National Body for Neurodiversity expands Board to support growth

The Donaldson Trust, the National Body for Neurodiversity, has unveiled two new board members as part of its plan to expand its work to improve the lives of more neurodivergent people.

Lorraine Gillies, the Chief Executive Officer of the Scottish Community Safety Network, and Srishti Bakshi, marketer, women’s rights activist and changemaker, have been appointed to the board of trustees of the charity. 

Sean Duffy, Chair of the Donaldson Trust board, commented on the appointments, “We are absolutely delighted that Lorraine and Srishti have joined us at a time when we are looking to expand our reach. Both bring a wealth of experience to the organisation and their contribution will be significant as we seek to support even more neurodivergent children, young people and adults.”

Lorraine, who is neurodivergent, is passionate about increasing neurodiversity in the workplace.  She said, “Neurodivergent people face major disparities and barriers to employment.  The work of The Donaldson Trust in raising awareness of and supporting employers, regardless of sector, to strengthen their approach to creating a culture of inclusion and belonging so everyone can thrive is so important and I’m really looking forward to being part of the wider team.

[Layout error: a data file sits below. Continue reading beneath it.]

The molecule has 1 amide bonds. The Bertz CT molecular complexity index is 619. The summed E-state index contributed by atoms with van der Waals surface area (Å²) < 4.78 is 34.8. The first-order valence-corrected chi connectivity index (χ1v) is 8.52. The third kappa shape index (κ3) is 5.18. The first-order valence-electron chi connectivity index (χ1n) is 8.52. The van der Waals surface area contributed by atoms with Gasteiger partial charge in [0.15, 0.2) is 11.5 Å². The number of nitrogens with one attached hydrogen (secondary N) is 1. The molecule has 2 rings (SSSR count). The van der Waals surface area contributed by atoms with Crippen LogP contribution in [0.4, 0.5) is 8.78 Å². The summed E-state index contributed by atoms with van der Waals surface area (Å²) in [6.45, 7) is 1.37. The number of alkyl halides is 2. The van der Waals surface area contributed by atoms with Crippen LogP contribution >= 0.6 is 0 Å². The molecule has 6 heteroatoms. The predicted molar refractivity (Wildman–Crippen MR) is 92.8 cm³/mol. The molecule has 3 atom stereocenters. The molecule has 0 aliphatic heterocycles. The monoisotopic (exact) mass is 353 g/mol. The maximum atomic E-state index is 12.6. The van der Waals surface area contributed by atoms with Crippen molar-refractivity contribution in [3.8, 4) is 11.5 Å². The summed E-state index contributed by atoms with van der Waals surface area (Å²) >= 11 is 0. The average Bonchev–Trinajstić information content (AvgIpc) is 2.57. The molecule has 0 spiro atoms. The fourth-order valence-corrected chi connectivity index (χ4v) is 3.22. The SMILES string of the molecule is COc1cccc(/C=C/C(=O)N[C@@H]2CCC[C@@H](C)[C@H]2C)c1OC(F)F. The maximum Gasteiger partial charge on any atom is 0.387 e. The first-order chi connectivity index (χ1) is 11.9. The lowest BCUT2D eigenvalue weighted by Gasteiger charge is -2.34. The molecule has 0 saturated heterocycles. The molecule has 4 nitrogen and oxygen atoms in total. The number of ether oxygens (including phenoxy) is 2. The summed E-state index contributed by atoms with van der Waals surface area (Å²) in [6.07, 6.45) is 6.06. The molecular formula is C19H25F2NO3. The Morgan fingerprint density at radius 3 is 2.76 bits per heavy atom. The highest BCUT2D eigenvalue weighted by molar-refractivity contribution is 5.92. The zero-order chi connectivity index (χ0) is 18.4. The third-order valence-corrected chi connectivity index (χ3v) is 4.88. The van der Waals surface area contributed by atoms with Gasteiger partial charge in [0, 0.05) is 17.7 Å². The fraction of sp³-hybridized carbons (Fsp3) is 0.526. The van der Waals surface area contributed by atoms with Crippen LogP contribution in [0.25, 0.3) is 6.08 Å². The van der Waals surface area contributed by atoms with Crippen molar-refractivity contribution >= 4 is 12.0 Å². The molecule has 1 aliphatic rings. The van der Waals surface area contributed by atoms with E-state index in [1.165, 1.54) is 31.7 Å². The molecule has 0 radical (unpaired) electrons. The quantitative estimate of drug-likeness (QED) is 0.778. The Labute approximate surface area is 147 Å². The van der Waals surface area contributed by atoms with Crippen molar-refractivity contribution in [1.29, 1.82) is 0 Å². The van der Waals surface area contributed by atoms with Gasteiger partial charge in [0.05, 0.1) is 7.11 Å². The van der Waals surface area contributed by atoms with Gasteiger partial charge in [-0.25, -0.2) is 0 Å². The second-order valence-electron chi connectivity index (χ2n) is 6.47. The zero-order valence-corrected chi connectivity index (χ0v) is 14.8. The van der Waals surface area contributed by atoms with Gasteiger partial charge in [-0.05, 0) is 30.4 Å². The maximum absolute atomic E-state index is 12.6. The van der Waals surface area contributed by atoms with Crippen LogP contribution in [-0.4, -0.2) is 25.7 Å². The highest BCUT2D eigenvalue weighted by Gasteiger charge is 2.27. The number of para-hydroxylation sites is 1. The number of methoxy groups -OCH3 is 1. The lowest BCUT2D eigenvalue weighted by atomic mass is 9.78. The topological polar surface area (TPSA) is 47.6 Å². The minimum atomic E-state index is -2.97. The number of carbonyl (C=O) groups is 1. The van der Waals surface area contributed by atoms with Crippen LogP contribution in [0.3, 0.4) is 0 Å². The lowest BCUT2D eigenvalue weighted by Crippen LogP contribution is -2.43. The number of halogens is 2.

She continued, “Following my own experience of creating a neurodivergent inclusive culture within the Scottish Community Safety Network, I am looking forward to seeing how my contribution will help to support even more organisations in their journey to becoming neuroinclusive.”

Srishti, who won the ‘Changemaker’ award at the United Nations Sustainable Development Goals Action Awards, said “I am looking forward to serving and collaborating with the exceptional team led by Laura Watkins at The Donaldson Trust.  It is an extraordinary organisation dedicated to fostering a profound understanding of neurodiversity and enhancing the lives of neurodivergent individuals through innovative service development, collaborative partnerships, and unwavering dedication.

Over the years, the trust has established an exceptional legacy of providing supported education and compassionate care. Today, it stands tall as the National Body for Neurodiversity, serving as a beacon of hope and progress in our pursuit of a more inclusive society.

The journey ahead promises to be transformative. With every step we take, every initiative we champion, and every partnership we forge, we are one step closer to creating a society where neurodiversity is celebrated, understood, and embraced with open arms.”

It is estimated that around one in seven people are neurodivergent. In addition to providing support services, the Donaldson Trust works in partnership with individuals, organisations and businesses to increase knowledge and understanding of neurodiversity to improve the experiences of neurodivergent people across Scotland to enhance accessibility and inclusivity.

The trust is also at the forefront of driving change through its work with partners and Scottish Government, with the aim of ensuring neurodiversity is incorporated into educational policy and workplace practice.